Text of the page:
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Kerry to visit Kiev as Russian forces control Crimea

Armed servicemen stand near their armoured personnel carrier in the eastern Crimea's port city of Feodosiya on March 2, 2014
Armed servicemen stand near their armoured personnel carrier in the eastern Crimea's port city of Feodosiya on March 2, 2014

Secretary of State John Kerry will visit Kiev on Tuesday to lend support to Ukraine's new interim leaders, US officials said, adding that Russian forces now controlled the Crimean peninsula.

"In Kiev, on March 4, Secretary Kerry will meet with senior representatives of Ukraine's new government, leaders of the Rada and members of civil society," State Department spokeswoman Jen Psaki said.

Kerry "will reaffirm the United States' strong support for Ukrainian sovereignty, independence, territorial integrity."

He will also stress "the right of the Ukrainian people to determine their own future, without outside interference or provocation," Psaki added in a statement.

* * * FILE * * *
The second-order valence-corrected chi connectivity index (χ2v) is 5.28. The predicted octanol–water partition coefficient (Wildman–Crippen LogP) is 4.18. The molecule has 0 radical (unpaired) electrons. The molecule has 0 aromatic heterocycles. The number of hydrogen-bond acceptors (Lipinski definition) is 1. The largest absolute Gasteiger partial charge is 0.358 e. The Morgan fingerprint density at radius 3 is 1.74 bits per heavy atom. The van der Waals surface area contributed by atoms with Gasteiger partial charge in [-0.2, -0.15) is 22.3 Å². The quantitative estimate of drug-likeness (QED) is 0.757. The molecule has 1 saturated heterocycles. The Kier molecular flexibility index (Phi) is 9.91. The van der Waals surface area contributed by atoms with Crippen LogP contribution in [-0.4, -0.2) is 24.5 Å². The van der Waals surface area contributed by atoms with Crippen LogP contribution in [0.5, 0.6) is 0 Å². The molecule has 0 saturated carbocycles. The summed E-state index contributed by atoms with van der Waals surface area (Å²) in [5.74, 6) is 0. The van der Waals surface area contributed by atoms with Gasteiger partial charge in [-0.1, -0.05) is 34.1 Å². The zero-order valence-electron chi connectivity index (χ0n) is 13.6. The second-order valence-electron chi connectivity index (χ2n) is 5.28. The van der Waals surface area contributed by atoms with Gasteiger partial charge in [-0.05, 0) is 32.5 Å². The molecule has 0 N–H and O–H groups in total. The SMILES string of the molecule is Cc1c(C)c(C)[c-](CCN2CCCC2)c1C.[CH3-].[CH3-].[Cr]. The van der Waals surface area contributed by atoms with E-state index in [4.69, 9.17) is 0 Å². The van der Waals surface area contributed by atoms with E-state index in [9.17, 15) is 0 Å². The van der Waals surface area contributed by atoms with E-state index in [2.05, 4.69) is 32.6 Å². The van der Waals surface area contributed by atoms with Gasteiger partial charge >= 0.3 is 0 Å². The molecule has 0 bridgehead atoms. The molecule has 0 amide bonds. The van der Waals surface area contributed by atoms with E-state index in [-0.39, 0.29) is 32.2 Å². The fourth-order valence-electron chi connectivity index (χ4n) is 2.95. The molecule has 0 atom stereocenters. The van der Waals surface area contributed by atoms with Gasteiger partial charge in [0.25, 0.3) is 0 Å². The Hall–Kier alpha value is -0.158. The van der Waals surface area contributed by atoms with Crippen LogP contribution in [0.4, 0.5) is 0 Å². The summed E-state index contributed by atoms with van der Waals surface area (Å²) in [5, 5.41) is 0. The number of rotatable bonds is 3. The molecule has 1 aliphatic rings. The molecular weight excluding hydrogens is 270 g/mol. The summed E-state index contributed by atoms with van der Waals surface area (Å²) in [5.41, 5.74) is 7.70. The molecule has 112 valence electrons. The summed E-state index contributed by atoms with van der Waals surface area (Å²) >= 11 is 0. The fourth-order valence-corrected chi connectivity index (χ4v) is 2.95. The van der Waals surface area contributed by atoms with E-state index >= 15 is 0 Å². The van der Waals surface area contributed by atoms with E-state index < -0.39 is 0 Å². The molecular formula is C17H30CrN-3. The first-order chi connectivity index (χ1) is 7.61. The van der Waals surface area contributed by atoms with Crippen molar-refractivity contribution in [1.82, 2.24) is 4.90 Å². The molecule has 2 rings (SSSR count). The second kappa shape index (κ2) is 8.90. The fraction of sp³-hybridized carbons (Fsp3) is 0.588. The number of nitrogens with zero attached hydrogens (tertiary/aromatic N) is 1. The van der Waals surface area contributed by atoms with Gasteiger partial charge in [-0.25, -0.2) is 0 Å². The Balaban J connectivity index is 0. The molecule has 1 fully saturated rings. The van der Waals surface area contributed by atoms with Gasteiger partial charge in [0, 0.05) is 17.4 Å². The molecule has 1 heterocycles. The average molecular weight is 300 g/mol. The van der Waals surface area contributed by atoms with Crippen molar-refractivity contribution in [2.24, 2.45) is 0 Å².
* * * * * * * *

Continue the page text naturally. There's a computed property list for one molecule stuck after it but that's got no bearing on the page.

On a conference call with reporters, senior US administration officials repeatedly warned that Moscow risked a deepening fallout for sending its troops into southern Crimea.

Economic talks, including a visit by a Russian delegation to discuss energy, have already been cancelled, and an upcoming major military event is also expected to be put on hold.

"We are also looking with allies and partners at a broad menu of options to curtail our economic and trade investment," a senior administration official said, adding that the US would likely "curtail normal activity that we have ongoing with Russia at this time."

The official said that Russian forces were "now in complete operational control of the Crimean peninsula."

"There is no question that they are in a occupation commission in Crimea. They are flying in reinforcements and they are settling in," the official said.

Top US diplomat for Europe, Victoria Nuland, will travel to Vienna on Monday for talks with the Organization for Security and Co-operation in Europe.

She was hoping to look at ways to get international monitors into flashpoint areas and possibly "a broader mission to replace Russian forces if the Russians can be persuaded to pull back," the official said.